There are currently three buildings with moderate damage, he said, as well as several others with minor damage where access has been blocked until a structural engineer can determine whether or not they are safe.

    Rickie Bowerman, of Carthage, thought Saturday’s earthquake was “very mild.” Growing up in California, he said he has experienced much worse.

    He was alerted to a disruption when his wife’s service dog began barking.

    “I thought he was letting me know it was something wrong with my wife, then I felt the house shake a little,” Bowerman said. “It wasn’t like I’m used to in California. It wasn’t even enough to wake my wife up, but it did scare our dogs.”

    Bowerman lived in California for 31 years and said some of the earthquakes he witnessed were “violent enough to literally knock you out of bed or cause you to fall if you were walking.”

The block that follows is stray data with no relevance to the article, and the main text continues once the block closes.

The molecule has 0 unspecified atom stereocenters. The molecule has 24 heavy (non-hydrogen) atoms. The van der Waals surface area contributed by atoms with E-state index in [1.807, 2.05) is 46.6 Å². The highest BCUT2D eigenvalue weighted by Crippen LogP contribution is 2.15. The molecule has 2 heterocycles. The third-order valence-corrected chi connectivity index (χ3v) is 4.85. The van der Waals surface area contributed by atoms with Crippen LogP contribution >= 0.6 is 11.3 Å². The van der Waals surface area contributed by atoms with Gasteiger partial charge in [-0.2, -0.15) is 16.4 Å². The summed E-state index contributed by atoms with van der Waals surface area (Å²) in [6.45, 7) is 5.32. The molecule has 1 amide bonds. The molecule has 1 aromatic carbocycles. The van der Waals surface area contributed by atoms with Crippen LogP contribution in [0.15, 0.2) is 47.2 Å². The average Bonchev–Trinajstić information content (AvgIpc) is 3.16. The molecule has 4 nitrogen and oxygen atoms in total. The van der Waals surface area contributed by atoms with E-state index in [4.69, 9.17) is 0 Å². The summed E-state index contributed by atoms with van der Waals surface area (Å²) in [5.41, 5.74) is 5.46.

If he hadn’t already been awake, Bowerman thinks he would have slept right through the earthquake.

    All the shit unfit to print


  9. #9
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    jewplin Missery

    Default Eight years after 2011 tornado, community safe rooms provide shelter from storms

    Eight years after 2011 tornado, community safe rooms provide shelter from storms

    By Kimberly Barker and Emily Younker news@joplinglobe.com
    May 21, 2019


    Kay Johnson on Tuesday talks about the community shelter at Kelsey Norman Elementary School in Joplin.
    The retired secretary at the school is among the volunteers who open the safe rooms outside of school hours.
    Since the 2011 tornado, the Joplin School District has built at least 14 safe rooms, which also serve the public, especially residents
    in their specific neighborhoods. She said she sees Joplin as more storm ready than in 2011, especially because of the safe rooms. GLOBE | ROGER NOMER

    On May 22, 2011, Kay Johnson and her husband took shelter in a hall closet in their home as an EF5 tornado struck Joplin, killing 161 people and damaging thousands of residences and businesses.